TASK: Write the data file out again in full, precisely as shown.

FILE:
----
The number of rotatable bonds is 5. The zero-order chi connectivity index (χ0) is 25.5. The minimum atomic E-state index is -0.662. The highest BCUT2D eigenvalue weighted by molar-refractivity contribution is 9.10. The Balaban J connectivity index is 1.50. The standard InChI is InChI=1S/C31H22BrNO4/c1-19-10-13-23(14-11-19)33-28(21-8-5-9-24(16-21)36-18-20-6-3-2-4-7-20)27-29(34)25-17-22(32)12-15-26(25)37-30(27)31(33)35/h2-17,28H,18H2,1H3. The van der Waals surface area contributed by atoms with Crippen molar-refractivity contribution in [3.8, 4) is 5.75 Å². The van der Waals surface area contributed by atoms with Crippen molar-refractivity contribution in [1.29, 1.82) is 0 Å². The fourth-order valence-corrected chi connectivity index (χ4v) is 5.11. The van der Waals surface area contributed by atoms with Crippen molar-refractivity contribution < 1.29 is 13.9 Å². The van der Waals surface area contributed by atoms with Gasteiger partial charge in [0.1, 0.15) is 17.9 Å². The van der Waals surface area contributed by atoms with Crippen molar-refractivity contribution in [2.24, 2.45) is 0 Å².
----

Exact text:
The number of rotatable bonds is 5. The zero-order chi connectivity index (χ0) is 25.5. The minimum atomic E-state index is -0.662. The highest BCUT2D eigenvalue weighted by molar-refractivity contribution is 9.10. The Balaban J connectivity index is 1.50. The standard InChI is InChI=1S/C31H22BrNO4/c1-19-10-13-23(14-11-19)33-28(21-8-5-9-24(16-21)36-18-20-6-3-2-4-7-20)27-29(34)25-17-22(32)12-15-26(25)37-30(27)31(33)35/h2-17,28H,18H2,1H3. The van der Waals surface area contributed by atoms with Crippen molar-refractivity contribution in [3.8, 4) is 5.75 Å². The van der Waals surface area contributed by atoms with Crippen molar-refractivity contribution in [1.29, 1.82) is 0 Å². The fourth-order valence-corrected chi connectivity index (χ4v) is 5.11. The van der Waals surface area contributed by atoms with Crippen molar-refractivity contribution < 1.29 is 13.9 Å². The van der Waals surface area contributed by atoms with Gasteiger partial charge in [0.1, 0.15) is 17.9 Å². The van der Waals surface area contributed by atoms with Crippen molar-refractivity contribution in [2.24, 2.45) is 0 Å².